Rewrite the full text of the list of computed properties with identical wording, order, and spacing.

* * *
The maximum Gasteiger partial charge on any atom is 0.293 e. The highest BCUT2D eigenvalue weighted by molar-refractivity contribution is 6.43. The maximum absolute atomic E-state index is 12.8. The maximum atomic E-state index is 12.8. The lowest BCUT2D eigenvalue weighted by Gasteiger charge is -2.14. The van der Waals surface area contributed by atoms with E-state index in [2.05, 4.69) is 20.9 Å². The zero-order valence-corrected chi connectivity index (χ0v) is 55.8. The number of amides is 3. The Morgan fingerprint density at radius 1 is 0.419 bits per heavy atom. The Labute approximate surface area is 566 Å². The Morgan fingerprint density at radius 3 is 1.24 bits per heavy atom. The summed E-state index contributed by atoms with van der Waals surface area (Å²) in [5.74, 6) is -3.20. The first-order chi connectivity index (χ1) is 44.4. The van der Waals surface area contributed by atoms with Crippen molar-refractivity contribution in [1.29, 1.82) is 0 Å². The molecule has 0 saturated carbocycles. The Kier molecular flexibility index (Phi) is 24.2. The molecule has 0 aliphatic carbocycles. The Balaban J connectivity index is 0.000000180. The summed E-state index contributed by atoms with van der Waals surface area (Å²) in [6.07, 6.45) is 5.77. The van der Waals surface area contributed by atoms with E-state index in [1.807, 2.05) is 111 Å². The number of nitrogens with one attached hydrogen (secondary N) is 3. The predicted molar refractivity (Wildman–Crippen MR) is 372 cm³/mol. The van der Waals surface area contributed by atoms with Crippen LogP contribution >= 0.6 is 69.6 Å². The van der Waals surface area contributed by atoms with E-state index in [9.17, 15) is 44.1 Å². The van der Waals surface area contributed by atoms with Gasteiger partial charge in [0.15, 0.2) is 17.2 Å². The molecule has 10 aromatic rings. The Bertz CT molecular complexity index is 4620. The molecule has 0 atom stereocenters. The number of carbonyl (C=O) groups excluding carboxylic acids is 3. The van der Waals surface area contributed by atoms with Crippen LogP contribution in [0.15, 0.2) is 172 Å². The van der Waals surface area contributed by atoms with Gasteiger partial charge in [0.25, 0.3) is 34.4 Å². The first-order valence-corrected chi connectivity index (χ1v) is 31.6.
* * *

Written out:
The maximum Gasteiger partial charge on any atom is 0.293 e. The highest BCUT2D eigenvalue weighted by molar-refractivity contribution is 6.43. The maximum absolute atomic E-state index is 12.8. The maximum atomic E-state index is 12.8. The lowest BCUT2D eigenvalue weighted by Gasteiger charge is -2.14. The van der Waals surface area contributed by atoms with E-state index in [2.05, 4.69) is 20.9 Å². The zero-order valence-corrected chi connectivity index (χ0v) is 55.8. The number of amides is 3. The Morgan fingerprint density at radius 1 is 0.419 bits per heavy atom. The Labute approximate surface area is 566 Å². The Morgan fingerprint density at radius 3 is 1.24 bits per heavy atom. The summed E-state index contributed by atoms with van der Waals surface area (Å²) in [5.74, 6) is -3.20. The first-order chi connectivity index (χ1) is 44.4. The van der Waals surface area contributed by atoms with Crippen molar-refractivity contribution in [1.29, 1.82) is 0 Å². The molecule has 0 saturated carbocycles. The Kier molecular flexibility index (Phi) is 24.2. The molecule has 0 aliphatic carbocycles. The Balaban J connectivity index is 0.000000180. The summed E-state index contributed by atoms with van der Waals surface area (Å²) in [6.07, 6.45) is 5.77. The van der Waals surface area contributed by atoms with E-state index in [1.807, 2.05) is 111 Å². The number of nitrogens with one attached hydrogen (secondary N) is 3. The predicted molar refractivity (Wildman–Crippen MR) is 372 cm³/mol. The van der Waals surface area contributed by atoms with Crippen LogP contribution >= 0.6 is 69.6 Å². The van der Waals surface area contributed by atoms with E-state index in [9.17, 15) is 44.1 Å². The van der Waals surface area contributed by atoms with Gasteiger partial charge in [0.15, 0.2) is 17.2 Å². The molecule has 10 aromatic rings. The Bertz CT molecular complexity index is 4620. The molecule has 0 atom stereocenters. The number of carbonyl (C=O) groups excluding carboxylic acids is 3. The van der Waals surface area contributed by atoms with Crippen LogP contribution in [0.15, 0.2) is 172 Å². The van der Waals surface area contributed by atoms with Gasteiger partial charge in [0.25, 0.3) is 34.4 Å². The first-order valence-corrected chi connectivity index (χ1v) is 31.6.